Skip to main content

Bowhunting Is Not A Numbers Game

As the old saying goes, numbers don't lie. Then again, numbers don't tell the whole story, either.

The challenge of bowhunting makes every harvest something to celebrate. For Editor

Christian Berg, this mature doe was a welcome reward during a difficult 2008 season.


Take my 401(k) account, for example. The cold, hard numbers tell me my portfolio is down an ungodly 48 percent over the past year. But what the numbers don't say is that I have another 30 years or so before retirement. During that time, I stand a reasonable chance of not only recouping those losses but making some handsome profits too. The trick is not ignoring the numbers, but taking care to keep them in proper context.


Much the same can be said about our bowhunting endeavors. For those of us who read a lot of hunting magazines and watch outdoor television programs, it's easy to get caught up in the numbers game. Yet the true value of a hunt is measured not in antler inches but in quality experiences. Many of my memories from fruitless days afield burn more brightly than those from days that ended with a steaming gut pile.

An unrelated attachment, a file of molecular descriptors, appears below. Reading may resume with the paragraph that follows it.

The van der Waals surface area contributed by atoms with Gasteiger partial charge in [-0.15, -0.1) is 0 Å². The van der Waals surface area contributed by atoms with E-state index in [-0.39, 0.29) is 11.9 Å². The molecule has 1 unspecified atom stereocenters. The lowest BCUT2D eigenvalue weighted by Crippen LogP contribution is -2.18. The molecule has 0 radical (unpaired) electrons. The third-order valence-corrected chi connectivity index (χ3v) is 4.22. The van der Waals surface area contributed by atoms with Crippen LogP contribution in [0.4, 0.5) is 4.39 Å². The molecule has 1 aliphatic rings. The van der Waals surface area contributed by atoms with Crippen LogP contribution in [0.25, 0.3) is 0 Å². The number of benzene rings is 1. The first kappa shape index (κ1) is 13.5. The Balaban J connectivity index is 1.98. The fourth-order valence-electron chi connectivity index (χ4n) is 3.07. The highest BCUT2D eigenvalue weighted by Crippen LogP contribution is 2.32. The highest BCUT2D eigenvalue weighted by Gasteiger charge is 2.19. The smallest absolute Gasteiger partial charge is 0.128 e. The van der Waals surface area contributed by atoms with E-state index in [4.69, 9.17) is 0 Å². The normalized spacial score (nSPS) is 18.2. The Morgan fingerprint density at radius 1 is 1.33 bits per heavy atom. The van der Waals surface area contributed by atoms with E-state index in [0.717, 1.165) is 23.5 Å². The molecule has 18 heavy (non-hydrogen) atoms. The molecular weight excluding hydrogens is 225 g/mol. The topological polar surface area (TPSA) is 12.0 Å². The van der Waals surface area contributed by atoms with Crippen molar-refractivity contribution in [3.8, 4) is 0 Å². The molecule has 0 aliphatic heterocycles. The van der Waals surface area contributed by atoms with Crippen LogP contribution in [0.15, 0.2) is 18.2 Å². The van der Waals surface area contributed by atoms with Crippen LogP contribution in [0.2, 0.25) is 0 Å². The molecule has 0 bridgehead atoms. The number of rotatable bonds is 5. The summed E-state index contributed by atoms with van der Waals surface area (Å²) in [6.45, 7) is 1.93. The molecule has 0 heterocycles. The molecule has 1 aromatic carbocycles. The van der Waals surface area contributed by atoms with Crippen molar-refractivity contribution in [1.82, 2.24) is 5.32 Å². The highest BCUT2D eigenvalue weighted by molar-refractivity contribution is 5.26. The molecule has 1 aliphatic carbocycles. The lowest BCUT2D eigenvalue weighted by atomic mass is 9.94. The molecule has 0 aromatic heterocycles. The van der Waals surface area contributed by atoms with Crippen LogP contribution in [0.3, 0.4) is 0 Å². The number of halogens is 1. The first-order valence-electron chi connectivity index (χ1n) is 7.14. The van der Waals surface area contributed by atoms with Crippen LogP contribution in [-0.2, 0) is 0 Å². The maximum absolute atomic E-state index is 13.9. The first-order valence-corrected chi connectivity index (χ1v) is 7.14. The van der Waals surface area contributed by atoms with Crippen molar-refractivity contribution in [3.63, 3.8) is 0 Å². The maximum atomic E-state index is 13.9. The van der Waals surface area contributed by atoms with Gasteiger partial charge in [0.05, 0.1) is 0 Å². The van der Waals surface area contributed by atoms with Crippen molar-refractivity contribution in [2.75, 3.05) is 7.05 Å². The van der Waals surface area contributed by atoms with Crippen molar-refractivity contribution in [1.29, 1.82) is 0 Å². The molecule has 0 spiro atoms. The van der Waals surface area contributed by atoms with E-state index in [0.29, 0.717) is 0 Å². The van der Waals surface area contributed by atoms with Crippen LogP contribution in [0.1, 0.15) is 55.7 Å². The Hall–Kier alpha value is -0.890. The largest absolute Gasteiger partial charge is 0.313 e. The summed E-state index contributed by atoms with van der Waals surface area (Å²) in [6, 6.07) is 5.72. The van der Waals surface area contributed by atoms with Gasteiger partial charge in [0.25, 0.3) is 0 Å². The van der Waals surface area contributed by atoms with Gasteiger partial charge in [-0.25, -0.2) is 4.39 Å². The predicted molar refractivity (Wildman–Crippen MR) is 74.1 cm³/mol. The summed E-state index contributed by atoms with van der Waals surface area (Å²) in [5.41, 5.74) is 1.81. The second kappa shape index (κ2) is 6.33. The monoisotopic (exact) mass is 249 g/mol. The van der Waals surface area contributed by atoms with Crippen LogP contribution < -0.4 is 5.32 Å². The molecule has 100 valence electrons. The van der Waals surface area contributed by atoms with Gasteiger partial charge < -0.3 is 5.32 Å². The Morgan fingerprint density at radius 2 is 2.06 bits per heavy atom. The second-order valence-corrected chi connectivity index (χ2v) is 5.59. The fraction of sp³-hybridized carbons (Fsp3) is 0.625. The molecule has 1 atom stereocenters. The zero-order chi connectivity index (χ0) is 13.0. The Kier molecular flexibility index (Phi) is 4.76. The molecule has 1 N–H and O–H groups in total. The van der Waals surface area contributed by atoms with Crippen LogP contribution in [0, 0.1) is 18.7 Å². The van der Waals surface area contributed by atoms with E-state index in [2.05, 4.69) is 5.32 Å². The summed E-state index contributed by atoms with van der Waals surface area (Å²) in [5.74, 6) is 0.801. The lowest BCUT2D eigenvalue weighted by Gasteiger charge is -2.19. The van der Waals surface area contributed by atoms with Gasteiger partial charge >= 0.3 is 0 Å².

I have to remind myself of such things as I reflect on my 2008 Pennsylvania archery season, because speaking strictly by the numbers, I did not receive a particularly favorable return on my investment of time and effort. According to my logbook entries, I made 26 separate hunting outings and spent 72 hours on stand -- a figure that does not include time spent driving to and from my hunting areas or hiking to and from stands.




During all those outings, I saw roughly 75 whitetails, yet my carcass tally consisted of exactly one doe. So, it's fair to say I wasn't exactly slaying them.


Still, it would be a mistake to call the season a failure. Watching the 74 or so deer I didn't shoot -- especially the two trophy bucks I just couldn't kill -- was a heck of a lot of fun.

Memories from those "empty" days include watching a 5-point scrapper buck breed a doe just yards away from my stand, a stunning misty morning sunrise and getting to know the habits of a fat raccoon that occupied a hollow tree trunk next to one of my favorite perches.

Sure, my release trigger finger got a little itchy at times. But when that big, mature doe finally strolled past on Nov. 12 -- 25 hunts and 70 stand hours into my season -- I didn't just kill her. I had earned her. Her savory venison was my reward not simply for the 24-yard, double-lung shot, but for my commitment to the hunt. It was payment for thousands of arrows fired on the practice range, obedience to dozens of 4:30 a.m. alarms and the restraint I exercised in letting scores of yearlings and small-racked bucks walk.